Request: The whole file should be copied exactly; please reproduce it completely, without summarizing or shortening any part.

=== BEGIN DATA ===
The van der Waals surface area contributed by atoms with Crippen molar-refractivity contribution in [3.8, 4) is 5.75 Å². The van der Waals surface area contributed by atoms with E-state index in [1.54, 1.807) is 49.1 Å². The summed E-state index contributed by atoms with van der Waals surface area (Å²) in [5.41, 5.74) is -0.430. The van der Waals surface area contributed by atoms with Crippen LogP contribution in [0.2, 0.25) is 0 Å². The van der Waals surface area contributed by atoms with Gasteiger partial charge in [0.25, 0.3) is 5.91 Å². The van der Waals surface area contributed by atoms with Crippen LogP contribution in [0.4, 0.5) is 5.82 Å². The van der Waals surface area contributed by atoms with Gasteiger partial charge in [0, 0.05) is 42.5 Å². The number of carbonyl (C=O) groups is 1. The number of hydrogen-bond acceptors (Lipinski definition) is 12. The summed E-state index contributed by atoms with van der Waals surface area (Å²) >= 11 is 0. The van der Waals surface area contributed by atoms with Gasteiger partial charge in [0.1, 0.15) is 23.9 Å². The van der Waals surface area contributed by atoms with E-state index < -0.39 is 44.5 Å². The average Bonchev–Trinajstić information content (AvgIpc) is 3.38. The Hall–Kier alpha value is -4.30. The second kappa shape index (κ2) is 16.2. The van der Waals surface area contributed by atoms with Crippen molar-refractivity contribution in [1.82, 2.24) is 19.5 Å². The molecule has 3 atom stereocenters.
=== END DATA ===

The van der Waals surface area contributed by atoms with Crippen molar-refractivity contribution in [3.8, 4) is 5.75 Å². The van der Waals surface area contributed by atoms with E-state index in [1.54, 1.807) is 49.1 Å². The summed E-state index contributed by atoms with van der Waals surface area (Å²) in [5.41, 5.74) is -0.430. The van der Waals surface area contributed by atoms with Crippen LogP contribution in [0.2, 0.25) is 0 Å². The van der Waals surface area contributed by atoms with Gasteiger partial charge in [0.25, 0.3) is 5.91 Å². The van der Waals surface area contributed by atoms with Crippen LogP contribution in [0.4, 0.5) is 5.82 Å². The van der Waals surface area contributed by atoms with Gasteiger partial charge in [0, 0.05) is 42.5 Å². The number of carbonyl (C=O) groups is 1. The number of hydrogen-bond acceptors (Lipinski definition) is 12. The summed E-state index contributed by atoms with van der Waals surface area (Å²) >= 11 is 0. The van der Waals surface area contributed by atoms with Gasteiger partial charge in [0.1, 0.15) is 23.9 Å². The van der Waals surface area contributed by atoms with E-state index < -0.39 is 44.5 Å². The average Bonchev–Trinajstić information content (AvgIpc) is 3.38. The Hall–Kier alpha value is -4.30. The second kappa shape index (κ2) is 16.2. The van der Waals surface area contributed by atoms with Crippen molar-refractivity contribution in [1.82, 2.24) is 19.5 Å². The molecule has 3 atom stereocenters.